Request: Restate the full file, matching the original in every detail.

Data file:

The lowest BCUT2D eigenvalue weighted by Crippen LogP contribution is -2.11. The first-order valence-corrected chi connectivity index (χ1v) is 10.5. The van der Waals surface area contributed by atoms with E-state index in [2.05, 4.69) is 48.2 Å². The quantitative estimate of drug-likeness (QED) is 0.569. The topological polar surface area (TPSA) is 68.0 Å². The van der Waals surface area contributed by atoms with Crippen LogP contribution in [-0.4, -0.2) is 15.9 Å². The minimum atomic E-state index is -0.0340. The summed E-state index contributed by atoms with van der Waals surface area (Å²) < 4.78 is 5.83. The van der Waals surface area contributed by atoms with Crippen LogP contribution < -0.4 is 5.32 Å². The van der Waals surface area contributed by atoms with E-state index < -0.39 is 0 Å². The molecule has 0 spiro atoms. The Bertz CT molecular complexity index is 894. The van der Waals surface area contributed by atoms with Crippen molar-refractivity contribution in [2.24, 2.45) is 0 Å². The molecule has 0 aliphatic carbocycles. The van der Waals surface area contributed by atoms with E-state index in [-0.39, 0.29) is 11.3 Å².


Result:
The lowest BCUT2D eigenvalue weighted by Crippen LogP contribution is -2.11. The first-order valence-corrected chi connectivity index (χ1v) is 10.5. The van der Waals surface area contributed by atoms with E-state index in [2.05, 4.69) is 48.2 Å². The quantitative estimate of drug-likeness (QED) is 0.569. The topological polar surface area (TPSA) is 68.0 Å². The van der Waals surface area contributed by atoms with Crippen LogP contribution in [-0.4, -0.2) is 15.9 Å². The minimum atomic E-state index is -0.0340. The summed E-state index contributed by atoms with van der Waals surface area (Å²) < 4.78 is 5.83. The van der Waals surface area contributed by atoms with Crippen LogP contribution < -0.4 is 5.32 Å². The van der Waals surface area contributed by atoms with E-state index < -0.39 is 0 Å². The molecule has 0 spiro atoms. The Bertz CT molecular complexity index is 894. The van der Waals surface area contributed by atoms with Crippen molar-refractivity contribution in [2.24, 2.45) is 0 Å². The molecule has 0 aliphatic carbocycles. The van der Waals surface area contributed by atoms with E-state index in [-0.39, 0.29) is 11.3 Å².